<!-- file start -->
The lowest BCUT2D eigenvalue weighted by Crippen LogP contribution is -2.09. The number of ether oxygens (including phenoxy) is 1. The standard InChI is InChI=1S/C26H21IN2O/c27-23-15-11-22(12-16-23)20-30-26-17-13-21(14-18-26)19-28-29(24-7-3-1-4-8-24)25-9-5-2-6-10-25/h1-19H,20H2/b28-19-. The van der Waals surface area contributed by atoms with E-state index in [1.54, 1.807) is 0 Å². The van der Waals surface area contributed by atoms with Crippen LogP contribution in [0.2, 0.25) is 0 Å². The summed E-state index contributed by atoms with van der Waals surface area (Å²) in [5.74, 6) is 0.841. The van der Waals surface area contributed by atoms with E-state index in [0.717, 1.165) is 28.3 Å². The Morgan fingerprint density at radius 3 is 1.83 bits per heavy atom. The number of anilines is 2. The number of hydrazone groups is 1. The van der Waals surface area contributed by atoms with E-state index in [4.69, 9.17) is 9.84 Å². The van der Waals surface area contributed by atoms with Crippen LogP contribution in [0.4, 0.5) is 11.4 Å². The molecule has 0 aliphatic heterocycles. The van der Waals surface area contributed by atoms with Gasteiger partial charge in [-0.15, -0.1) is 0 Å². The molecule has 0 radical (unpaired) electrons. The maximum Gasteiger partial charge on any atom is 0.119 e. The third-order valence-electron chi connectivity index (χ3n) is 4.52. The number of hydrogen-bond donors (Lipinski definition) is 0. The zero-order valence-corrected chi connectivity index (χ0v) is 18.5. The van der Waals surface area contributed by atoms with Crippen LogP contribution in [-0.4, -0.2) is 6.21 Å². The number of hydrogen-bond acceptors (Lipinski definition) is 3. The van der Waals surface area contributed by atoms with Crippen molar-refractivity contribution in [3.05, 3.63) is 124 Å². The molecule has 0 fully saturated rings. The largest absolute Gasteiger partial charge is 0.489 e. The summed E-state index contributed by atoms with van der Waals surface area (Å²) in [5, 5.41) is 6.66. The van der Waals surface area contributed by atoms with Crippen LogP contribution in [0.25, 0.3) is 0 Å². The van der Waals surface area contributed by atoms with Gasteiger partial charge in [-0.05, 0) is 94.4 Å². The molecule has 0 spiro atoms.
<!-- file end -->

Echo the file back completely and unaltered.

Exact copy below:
The lowest BCUT2D eigenvalue weighted by Crippen LogP contribution is -2.09. The number of ether oxygens (including phenoxy) is 1. The standard InChI is InChI=1S/C26H21IN2O/c27-23-15-11-22(12-16-23)20-30-26-17-13-21(14-18-26)19-28-29(24-7-3-1-4-8-24)25-9-5-2-6-10-25/h1-19H,20H2/b28-19-. The van der Waals surface area contributed by atoms with E-state index in [1.54, 1.807) is 0 Å². The van der Waals surface area contributed by atoms with Crippen LogP contribution in [0.2, 0.25) is 0 Å². The summed E-state index contributed by atoms with van der Waals surface area (Å²) in [5.74, 6) is 0.841. The van der Waals surface area contributed by atoms with E-state index in [0.717, 1.165) is 28.3 Å². The Morgan fingerprint density at radius 3 is 1.83 bits per heavy atom. The number of anilines is 2. The number of hydrazone groups is 1. The van der Waals surface area contributed by atoms with E-state index in [4.69, 9.17) is 9.84 Å². The van der Waals surface area contributed by atoms with Crippen LogP contribution in [0.4, 0.5) is 11.4 Å². The molecule has 0 aliphatic heterocycles. The van der Waals surface area contributed by atoms with Gasteiger partial charge in [-0.15, -0.1) is 0 Å². The molecule has 0 radical (unpaired) electrons. The maximum Gasteiger partial charge on any atom is 0.119 e. The third-order valence-electron chi connectivity index (χ3n) is 4.52. The number of hydrogen-bond donors (Lipinski definition) is 0. The zero-order valence-corrected chi connectivity index (χ0v) is 18.5. The van der Waals surface area contributed by atoms with Crippen LogP contribution in [-0.4, -0.2) is 6.21 Å². The number of hydrogen-bond acceptors (Lipinski definition) is 3. The van der Waals surface area contributed by atoms with Crippen molar-refractivity contribution in [3.05, 3.63) is 124 Å². The molecule has 0 fully saturated rings. The largest absolute Gasteiger partial charge is 0.489 e. The summed E-state index contributed by atoms with van der Waals surface area (Å²) in [5, 5.41) is 6.66. The van der Waals surface area contributed by atoms with Crippen LogP contribution in [0.25, 0.3) is 0 Å². The van der Waals surface area contributed by atoms with Gasteiger partial charge in [-0.05, 0) is 94.4 Å². The molecule has 0 spiro atoms.